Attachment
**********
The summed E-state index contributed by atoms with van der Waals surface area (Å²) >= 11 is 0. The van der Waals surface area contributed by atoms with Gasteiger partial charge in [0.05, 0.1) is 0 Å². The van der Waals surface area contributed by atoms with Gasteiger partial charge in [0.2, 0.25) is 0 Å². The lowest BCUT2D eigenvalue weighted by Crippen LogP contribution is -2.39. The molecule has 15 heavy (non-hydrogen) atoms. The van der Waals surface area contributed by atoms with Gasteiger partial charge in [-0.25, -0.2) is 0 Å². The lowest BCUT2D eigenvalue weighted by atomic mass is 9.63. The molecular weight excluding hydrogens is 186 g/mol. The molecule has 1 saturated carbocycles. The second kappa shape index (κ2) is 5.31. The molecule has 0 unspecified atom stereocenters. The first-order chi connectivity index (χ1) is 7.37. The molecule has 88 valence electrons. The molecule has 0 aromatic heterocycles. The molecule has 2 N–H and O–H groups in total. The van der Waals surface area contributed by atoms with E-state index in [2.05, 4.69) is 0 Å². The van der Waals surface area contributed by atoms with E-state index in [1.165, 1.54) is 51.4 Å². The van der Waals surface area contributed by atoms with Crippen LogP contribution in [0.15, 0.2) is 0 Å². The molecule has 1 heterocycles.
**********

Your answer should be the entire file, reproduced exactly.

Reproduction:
The summed E-state index contributed by atoms with van der Waals surface area (Å²) >= 11 is 0. The van der Waals surface area contributed by atoms with Gasteiger partial charge in [0.05, 0.1) is 0 Å². The van der Waals surface area contributed by atoms with Gasteiger partial charge in [0.2, 0.25) is 0 Å². The lowest BCUT2D eigenvalue weighted by Crippen LogP contribution is -2.39. The molecule has 15 heavy (non-hydrogen) atoms. The van der Waals surface area contributed by atoms with Gasteiger partial charge in [-0.25, -0.2) is 0 Å². The lowest BCUT2D eigenvalue weighted by atomic mass is 9.63. The molecular weight excluding hydrogens is 186 g/mol. The molecule has 1 saturated carbocycles. The second kappa shape index (κ2) is 5.31. The molecule has 0 unspecified atom stereocenters. The first-order chi connectivity index (χ1) is 7.37. The molecule has 88 valence electrons. The molecule has 0 aromatic heterocycles. The molecule has 2 N–H and O–H groups in total. The van der Waals surface area contributed by atoms with E-state index in [2.05, 4.69) is 0 Å². The van der Waals surface area contributed by atoms with E-state index in [1.165, 1.54) is 51.4 Å². The van der Waals surface area contributed by atoms with Crippen LogP contribution in [0.15, 0.2) is 0 Å². The molecule has 1 heterocycles.